Previously, I spent 17 years in healthcare, primarily as a patient financial advocate. It was challenging and rewarding. Just before I moved here, I ran packages for UPS during the holidays – exhausting, but we got great treats! Since moving to Montana, I’ve learned to love pigs and have gotten a taste of farm/ranch life. I love being outside and being out on the river. I have made some amazing friends. During the summer months, there is a good chance you will find me at the Old Saloon community center dancing, hanging out with friends, and enjoying the view.
Meet Addie Wickam – the person who has the most longevity on the team and can share a little bit of history with us!
As a Construction Project Manager, I provide leadership & support for any construction project assigned to me. It could be as simple as a water line replacement or as complicated as the Canyon Area Lodging Redevelopment project. With all my past history in Yellowstone, I am also currently working with the NPS Heritage Center reviewing & archiving all of our old blueprints. These get scanned & put into the NPS collections for all to access.
I started working in the park, seasonally, in 1976. At that time, you were allowed to be 16 and work, IF you lived at home (which you still can!). I rode the school bus up & down the hill from Gardiner and then worked weekends as the “Head Housekeeper.” Since I was born in Mammoth, at the old hospital that was torn down in the early 1960s, working for the Concessioner, NPS, or other companies were all options. My Aunt Adeline, who worked for the company for 44 years, suggested Yellowstone Park Company & I jumped at the opportunity. Needless to say, I am going on my 45th year.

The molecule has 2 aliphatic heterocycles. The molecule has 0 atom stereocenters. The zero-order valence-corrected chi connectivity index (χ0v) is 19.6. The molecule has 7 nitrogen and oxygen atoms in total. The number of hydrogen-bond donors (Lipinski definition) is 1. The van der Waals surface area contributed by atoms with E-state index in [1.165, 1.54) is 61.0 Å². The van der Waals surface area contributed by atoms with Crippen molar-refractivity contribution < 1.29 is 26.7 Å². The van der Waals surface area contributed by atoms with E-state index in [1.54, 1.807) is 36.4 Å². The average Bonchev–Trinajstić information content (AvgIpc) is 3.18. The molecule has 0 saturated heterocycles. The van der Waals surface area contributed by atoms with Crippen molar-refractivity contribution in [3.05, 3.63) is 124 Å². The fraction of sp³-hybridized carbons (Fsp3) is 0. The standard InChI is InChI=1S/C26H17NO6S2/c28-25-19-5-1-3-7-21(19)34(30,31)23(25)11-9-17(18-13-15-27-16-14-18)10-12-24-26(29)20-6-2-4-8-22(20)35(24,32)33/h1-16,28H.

I quickly moved over to Reservations, part of the team that took us from a totally “paper” system to a computer system. Yes, the switchboard had all the old-fashioned wires, etc. & yes, I knew how to run it. My most interesting job was when I was the Transportation dispatcher in our office in Jackson Hole. Training bus drivers on how to safely maneuver Teton Pass in the winter was quite a challenge. When I transferred to Engineering in 1989, I knew nothing about the trades. The Director of Engineering took the time to educate me on all aspects of construction by using his old Texas A&M college textbooks. He would say, “you are going to learn all about concrete, asphalt, electrical, plumbing, masonry & then there will be tests.” It was like a college education while working in the field every day. I have had only good experiences with contractors, architects, and engineers. They all seem so willing to share their knowledge, and of course, they LOVE to work in Yellowstone.